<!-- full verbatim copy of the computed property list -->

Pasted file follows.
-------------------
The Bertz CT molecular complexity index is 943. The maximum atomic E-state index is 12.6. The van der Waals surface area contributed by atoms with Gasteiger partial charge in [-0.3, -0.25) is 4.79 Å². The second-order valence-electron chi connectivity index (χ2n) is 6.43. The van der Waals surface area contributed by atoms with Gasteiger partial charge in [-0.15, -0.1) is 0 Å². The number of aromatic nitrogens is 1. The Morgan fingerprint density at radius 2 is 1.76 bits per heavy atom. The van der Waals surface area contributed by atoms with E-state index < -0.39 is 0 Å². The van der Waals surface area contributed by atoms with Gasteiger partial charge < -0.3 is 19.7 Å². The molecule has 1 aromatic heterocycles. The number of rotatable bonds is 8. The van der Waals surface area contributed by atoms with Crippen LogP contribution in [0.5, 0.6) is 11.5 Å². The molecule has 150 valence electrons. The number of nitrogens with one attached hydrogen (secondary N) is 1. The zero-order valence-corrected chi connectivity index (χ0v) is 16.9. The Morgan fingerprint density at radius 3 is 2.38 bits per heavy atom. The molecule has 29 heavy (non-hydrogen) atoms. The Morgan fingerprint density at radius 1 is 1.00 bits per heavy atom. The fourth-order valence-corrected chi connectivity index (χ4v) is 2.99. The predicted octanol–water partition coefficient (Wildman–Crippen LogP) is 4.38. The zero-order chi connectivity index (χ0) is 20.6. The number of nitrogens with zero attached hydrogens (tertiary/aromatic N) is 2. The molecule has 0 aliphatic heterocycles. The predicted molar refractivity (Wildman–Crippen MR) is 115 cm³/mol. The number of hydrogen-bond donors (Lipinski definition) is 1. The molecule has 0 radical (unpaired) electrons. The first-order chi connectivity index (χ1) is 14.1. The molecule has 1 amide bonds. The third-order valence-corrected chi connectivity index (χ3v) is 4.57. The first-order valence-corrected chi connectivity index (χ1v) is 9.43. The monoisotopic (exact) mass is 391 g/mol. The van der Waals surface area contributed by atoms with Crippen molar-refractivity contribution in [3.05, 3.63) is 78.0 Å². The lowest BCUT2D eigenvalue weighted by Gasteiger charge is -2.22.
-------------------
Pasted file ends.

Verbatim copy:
The Bertz CT molecular complexity index is 943. The maximum atomic E-state index is 12.6. The van der Waals surface area contributed by atoms with Gasteiger partial charge in [-0.3, -0.25) is 4.79 Å². The second-order valence-electron chi connectivity index (χ2n) is 6.43. The van der Waals surface area contributed by atoms with Gasteiger partial charge in [-0.15, -0.1) is 0 Å². The number of aromatic nitrogens is 1. The Morgan fingerprint density at radius 2 is 1.76 bits per heavy atom. The van der Waals surface area contributed by atoms with E-state index < -0.39 is 0 Å². The van der Waals surface area contributed by atoms with Gasteiger partial charge < -0.3 is 19.7 Å². The molecule has 1 aromatic heterocycles. The number of rotatable bonds is 8. The van der Waals surface area contributed by atoms with Crippen LogP contribution in [0.5, 0.6) is 11.5 Å². The molecule has 150 valence electrons. The number of nitrogens with one attached hydrogen (secondary N) is 1. The zero-order valence-corrected chi connectivity index (χ0v) is 16.9. The Morgan fingerprint density at radius 3 is 2.38 bits per heavy atom. The molecule has 29 heavy (non-hydrogen) atoms. The Morgan fingerprint density at radius 1 is 1.00 bits per heavy atom. The fourth-order valence-corrected chi connectivity index (χ4v) is 2.99. The predicted octanol–water partition coefficient (Wildman–Crippen LogP) is 4.38. The zero-order chi connectivity index (χ0) is 20.6. The number of nitrogens with zero attached hydrogens (tertiary/aromatic N) is 2. The molecule has 0 aliphatic heterocycles. The predicted molar refractivity (Wildman–Crippen MR) is 115 cm³/mol. The number of hydrogen-bond donors (Lipinski definition) is 1. The molecule has 0 radical (unpaired) electrons. The first-order chi connectivity index (χ1) is 14.1. The molecule has 1 amide bonds. The third-order valence-corrected chi connectivity index (χ3v) is 4.57. The first-order valence-corrected chi connectivity index (χ1v) is 9.43. The monoisotopic (exact) mass is 391 g/mol. The van der Waals surface area contributed by atoms with Crippen molar-refractivity contribution in [3.05, 3.63) is 78.0 Å². The lowest BCUT2D eigenvalue weighted by Gasteiger charge is -2.22.